Monday, November 02, 2015

Salisbury Odysseys

At the beginning of this year, Brian Woolland and I led some workshops with members of the Youth Theatre at Salisbury Playhouse, as a way of kickstarting some ideas for a new play.  The play will be a sequel to This Flesh is Mine: after our Iliad will come our Odyssey.  You read it here first!  On October 24th, we were back there, accompanied by some of the actors from This Flesh is Mine, to give a reading of some scenes from the new piece, again involving the young people.

A youth theatre attached to a provincial rep may seem an odd place to start work on a play based on Greek myth and engaging with current issues in the Middle East - But Salisbury Playhouse is no ordinary provincial rep.  For one thing, since Gareth Machin arrived as Artistic Director, it has become very focussed on new writing, and exciting, engaged, experimental new writing at that.  And, even more importantly for us, Salisbury is a city surrounded by the military - so many of the young people in the youth theatre are from services families.  This meant that they were ideally placed to respond to one of the key figures in The Odyssey - Telemachus, the son of Odysseus, who dominates the first four books of Homer's poem, and remains central throughout.  Most people think that The Odyssey is the story of Odysseus' voyage home: in fact, the stories of the voyage are all told indirectly within the wider story of his family and his land - Penelope and Telemachus are waiting for his return to a space that is increasingly dominated by suitors for Penelope's hand.  Occupiers, if you like.  Why does Odysseus not come back?  When he does come back, what sort of man will he be?  How will he related to a son who he has never known - a son who is now an adult?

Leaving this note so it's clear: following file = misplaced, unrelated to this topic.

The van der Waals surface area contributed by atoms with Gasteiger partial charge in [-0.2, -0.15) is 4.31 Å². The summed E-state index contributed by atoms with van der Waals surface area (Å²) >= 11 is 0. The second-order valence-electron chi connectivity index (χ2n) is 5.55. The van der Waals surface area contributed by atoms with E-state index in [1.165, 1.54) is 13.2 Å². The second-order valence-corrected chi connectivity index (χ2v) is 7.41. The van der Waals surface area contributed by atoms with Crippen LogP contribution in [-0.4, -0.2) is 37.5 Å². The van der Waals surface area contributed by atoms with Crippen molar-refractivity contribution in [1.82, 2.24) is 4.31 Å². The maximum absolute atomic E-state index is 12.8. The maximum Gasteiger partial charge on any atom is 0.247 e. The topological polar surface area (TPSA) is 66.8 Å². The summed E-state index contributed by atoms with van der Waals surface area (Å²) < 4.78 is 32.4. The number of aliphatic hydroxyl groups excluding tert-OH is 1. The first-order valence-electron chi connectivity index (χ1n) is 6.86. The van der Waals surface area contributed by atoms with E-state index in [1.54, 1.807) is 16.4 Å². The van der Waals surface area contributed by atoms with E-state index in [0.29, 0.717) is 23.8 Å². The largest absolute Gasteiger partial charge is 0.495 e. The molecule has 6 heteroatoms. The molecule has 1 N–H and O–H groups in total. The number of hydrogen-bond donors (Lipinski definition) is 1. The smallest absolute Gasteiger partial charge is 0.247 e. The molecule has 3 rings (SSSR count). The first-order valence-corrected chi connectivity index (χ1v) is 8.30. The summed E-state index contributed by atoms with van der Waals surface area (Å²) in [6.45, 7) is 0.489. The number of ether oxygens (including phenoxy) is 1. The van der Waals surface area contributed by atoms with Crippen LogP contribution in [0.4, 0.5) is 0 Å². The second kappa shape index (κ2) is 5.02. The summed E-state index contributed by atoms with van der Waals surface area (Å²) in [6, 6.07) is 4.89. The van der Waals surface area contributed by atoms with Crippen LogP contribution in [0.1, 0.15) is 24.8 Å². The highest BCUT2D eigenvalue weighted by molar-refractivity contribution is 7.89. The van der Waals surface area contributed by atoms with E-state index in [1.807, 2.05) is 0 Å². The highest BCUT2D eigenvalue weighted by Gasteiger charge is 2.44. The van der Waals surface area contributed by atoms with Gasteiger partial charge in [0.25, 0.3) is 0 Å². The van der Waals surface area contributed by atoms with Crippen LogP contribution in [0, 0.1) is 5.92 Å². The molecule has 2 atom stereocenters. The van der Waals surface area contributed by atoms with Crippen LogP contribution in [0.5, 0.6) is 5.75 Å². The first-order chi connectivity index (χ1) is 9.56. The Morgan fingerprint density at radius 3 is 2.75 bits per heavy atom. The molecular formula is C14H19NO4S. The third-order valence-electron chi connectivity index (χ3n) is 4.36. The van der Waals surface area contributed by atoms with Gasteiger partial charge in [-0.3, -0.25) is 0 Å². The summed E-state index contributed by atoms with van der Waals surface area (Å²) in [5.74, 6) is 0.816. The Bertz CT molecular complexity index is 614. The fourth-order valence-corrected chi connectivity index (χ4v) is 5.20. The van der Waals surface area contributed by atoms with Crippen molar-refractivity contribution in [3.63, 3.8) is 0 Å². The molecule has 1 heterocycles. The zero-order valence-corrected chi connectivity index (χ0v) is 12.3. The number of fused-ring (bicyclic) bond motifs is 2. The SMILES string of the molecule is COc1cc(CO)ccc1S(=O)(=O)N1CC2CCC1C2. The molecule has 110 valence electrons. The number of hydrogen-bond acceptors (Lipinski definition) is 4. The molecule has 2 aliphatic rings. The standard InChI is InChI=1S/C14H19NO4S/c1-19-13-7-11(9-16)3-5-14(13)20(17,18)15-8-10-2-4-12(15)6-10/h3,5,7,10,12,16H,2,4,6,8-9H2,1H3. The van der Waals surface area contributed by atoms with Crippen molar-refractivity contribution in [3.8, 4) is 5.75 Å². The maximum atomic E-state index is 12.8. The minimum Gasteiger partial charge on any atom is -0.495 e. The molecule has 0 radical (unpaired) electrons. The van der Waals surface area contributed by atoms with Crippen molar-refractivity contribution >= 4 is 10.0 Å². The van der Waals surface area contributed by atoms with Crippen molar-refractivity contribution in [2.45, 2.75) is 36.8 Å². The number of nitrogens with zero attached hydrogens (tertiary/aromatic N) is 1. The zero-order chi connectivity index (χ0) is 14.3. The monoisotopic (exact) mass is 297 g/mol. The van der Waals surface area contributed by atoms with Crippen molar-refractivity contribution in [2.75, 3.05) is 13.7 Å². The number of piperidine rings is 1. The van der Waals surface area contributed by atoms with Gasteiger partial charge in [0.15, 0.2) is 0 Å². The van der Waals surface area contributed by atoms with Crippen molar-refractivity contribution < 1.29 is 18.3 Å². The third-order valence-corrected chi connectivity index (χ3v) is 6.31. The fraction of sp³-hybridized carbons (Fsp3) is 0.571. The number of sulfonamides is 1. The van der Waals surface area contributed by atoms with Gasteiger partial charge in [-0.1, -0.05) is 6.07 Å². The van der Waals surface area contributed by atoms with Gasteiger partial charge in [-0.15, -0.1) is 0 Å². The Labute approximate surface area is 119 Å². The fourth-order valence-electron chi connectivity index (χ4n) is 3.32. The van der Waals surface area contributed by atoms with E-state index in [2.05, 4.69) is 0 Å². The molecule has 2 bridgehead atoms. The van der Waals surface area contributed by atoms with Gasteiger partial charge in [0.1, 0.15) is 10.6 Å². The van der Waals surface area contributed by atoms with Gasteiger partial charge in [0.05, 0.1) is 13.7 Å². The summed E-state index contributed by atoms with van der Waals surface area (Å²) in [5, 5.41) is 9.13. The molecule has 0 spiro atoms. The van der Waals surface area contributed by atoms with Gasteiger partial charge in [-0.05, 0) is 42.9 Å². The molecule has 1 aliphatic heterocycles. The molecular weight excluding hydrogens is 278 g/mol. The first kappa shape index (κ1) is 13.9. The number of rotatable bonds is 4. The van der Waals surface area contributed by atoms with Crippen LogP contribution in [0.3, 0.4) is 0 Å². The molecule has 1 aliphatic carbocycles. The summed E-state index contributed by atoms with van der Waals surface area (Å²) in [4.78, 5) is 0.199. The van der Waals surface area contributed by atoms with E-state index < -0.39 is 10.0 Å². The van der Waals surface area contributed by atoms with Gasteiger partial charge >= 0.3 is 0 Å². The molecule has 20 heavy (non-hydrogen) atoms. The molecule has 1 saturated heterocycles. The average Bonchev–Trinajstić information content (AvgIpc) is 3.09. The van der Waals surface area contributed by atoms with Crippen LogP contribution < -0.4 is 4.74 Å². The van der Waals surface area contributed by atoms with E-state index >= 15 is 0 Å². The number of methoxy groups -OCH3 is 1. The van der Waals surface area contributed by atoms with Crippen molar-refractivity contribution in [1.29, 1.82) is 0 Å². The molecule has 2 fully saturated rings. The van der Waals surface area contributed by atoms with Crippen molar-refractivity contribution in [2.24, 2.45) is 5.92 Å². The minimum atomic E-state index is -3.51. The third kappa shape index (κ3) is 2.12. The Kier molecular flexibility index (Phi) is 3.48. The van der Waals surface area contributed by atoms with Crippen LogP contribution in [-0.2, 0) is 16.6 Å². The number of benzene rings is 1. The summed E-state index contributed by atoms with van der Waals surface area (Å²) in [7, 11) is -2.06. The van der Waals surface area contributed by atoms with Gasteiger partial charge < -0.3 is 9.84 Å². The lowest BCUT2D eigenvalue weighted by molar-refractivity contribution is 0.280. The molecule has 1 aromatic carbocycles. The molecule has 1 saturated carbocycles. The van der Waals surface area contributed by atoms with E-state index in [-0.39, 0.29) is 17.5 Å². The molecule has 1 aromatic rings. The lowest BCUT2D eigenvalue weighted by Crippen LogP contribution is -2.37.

These sort of questions were very immediate for young people from military families - and many of them responded in fascinating and productive ways during our workshops early in the year.  Their presence in the reading was extraordinary too - it made us realise how much The Odyssey is about a drama between generations - how very young characters engage with, or turn their backs on, the middle aged.

Brian's new play is going to be extraordinary - a really worthy successor to This Flesh is Mine.  Now all we have to do is make it happen.

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